Employee liability information & TUPE


The Transfer of Undertakings (Protection of Employment) Regulations (TUPE), are designed to protect employees if the company by which they are employed changes hands. First passed in 1981, the regulations were updated in 2006, with further amendments in 2014.

Its purpose is to seamlessly transfer employees, and any liabilities associated with them and their terms and conditions of employment, from the previous business owner to the new business owner.

To protect a business from claims, an employer needs to understand:

  • The circumstances when TUPE is likely to apply
  • What TUPE means legally
  • What an employer is obligated to do to comply with TUPE and the penalties for failing to do so
  • What the implications are if TUPE does not apply
  • Any other steps that can be taken to protect a business from the effects of TUPE

TUPE: a legal definition

TUPE is defined as, “all the transferor’s rights, powers, duties and liabilities under or in connection with the transferring employees’ contracts of employment are transferred to the transferee”. In simple terms, this encompasses all rights under the terms of a contract of employment, including statutory rights and continuity of employment, and employees’ right to bring a claim against their employer for unfair dismissal, redundancy or discrimination, unpaid wages, bonuses and holidays, or personal injury claims.

When does TUPE apply?

There are a vast number of business transactions where TUPE will apply, and it is therefore essential employers, whether small, medium, or large, understand what employment liabilities can arise. TUPE can apply when:

  • Any part of a business is bought or sold as a “going concern”
  • Outsourcing or a “service provision charge”, concerning either (a) an initial outsourcing of a service such as where services are transferred from a customer to an external contractor; (b) a subsequent transfer, such as where services are transferred from the initial external contractor to another external contractor; and (c) bringing the service back “in-house”, such as where services that were previously transferred to an external contractor are returned to the customer.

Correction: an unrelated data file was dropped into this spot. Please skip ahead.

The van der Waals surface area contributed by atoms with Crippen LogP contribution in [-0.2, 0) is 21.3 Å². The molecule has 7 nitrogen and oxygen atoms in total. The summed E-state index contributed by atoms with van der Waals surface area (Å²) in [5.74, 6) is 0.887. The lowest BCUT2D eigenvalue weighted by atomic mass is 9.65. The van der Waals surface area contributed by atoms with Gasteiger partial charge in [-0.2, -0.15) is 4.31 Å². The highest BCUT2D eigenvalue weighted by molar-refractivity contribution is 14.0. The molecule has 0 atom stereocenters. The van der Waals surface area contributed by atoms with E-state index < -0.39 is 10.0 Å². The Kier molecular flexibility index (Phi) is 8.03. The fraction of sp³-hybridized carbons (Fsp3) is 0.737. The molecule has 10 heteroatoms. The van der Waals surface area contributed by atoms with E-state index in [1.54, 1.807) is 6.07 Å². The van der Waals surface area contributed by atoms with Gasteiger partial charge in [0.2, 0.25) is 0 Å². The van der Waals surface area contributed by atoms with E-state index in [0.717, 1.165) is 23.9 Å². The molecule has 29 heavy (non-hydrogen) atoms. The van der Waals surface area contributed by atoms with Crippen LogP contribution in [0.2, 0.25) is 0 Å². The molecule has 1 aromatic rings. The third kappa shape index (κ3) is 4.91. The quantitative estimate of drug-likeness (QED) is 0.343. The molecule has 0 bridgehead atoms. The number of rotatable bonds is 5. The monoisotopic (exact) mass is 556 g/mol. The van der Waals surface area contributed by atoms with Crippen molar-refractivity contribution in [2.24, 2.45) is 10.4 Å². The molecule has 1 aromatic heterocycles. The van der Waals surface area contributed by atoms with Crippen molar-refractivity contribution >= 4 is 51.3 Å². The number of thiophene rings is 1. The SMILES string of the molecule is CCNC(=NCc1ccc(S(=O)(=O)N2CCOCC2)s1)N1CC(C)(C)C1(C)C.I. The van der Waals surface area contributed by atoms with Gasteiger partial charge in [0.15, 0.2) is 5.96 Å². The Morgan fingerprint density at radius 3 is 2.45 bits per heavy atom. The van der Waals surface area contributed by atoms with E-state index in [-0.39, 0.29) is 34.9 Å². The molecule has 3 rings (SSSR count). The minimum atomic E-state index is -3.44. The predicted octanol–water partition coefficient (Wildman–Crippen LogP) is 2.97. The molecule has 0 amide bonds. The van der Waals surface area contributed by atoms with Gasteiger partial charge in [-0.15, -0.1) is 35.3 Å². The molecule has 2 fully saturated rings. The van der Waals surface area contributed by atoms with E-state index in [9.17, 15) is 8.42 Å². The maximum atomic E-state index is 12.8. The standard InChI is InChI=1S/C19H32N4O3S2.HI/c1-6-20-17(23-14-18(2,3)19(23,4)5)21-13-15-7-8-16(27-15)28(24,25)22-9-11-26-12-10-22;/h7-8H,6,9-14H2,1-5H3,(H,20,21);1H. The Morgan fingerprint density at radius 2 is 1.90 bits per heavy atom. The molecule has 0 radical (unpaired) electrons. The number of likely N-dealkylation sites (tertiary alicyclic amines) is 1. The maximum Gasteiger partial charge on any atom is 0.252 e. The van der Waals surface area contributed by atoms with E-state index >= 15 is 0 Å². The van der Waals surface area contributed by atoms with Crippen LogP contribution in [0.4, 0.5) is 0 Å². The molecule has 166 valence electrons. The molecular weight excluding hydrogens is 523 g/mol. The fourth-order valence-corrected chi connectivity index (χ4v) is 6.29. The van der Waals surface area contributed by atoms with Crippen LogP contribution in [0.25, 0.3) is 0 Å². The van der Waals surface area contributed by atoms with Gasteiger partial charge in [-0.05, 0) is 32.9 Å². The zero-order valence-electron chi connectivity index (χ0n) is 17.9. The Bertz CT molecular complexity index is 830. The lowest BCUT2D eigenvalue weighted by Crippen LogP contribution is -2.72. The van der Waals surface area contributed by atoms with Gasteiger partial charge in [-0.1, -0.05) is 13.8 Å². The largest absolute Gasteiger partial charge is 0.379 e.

• A lease has been granted or taken over, or licence of premises, and the same business is operated from those premises.

In its simplest form, TUPE applies when there has been a “relevant transfer”. This complicated area of law was clarified in 2006 and describes a relevant transfer as: “the transfer of an economic entity which retains its identity”. In deciding whether this has happened, the court considers the following factors:

  • The sort of undertaking being transferred
  • Whether any tangible assets such as buildings, or moveable property for example, are being transferred
  • Whether any intangible assets are being transferred and an estimate of their value
  • Whether the majority of the employees are transferred over by the new employer
  • Whether any customers will be transferred
  • The degree of similarity between the business activities undertaken prior to and after the takeover
  • The period for which those business activities were suspended

TUPE will be a consideration in most service provision changes such as outsourcing and insourcing. Due to the uncertainty surrounding when TUPE does and does not apply, it is common for these issues to be regulated by a contract.

ELI: What information must be given to the new employer?

Regulation 11 of the TUPE Regulations imposes an obligation on the outgoing employer to provide employee liability information (ELI) to the new employer within a certain time frame. In the changes made in 2014, the limit for providing the information was increased to 28 days before the transfer of the business.

ELI is useful for the new employer, commonly referred to as the “transferee”, to establish what obligations they are inheriting.

TUPE regulations require that the following employer liability information must be given before the transfer takes place:

  • The name or identity and age of all employees who will be transferred
  • Any information contained within the employees “statements of employment particulars”, this includes things such as, hours of work, pay, holiday entitlement, etc. Generally, this information can be found in the employee’s contract of employment or offer letter.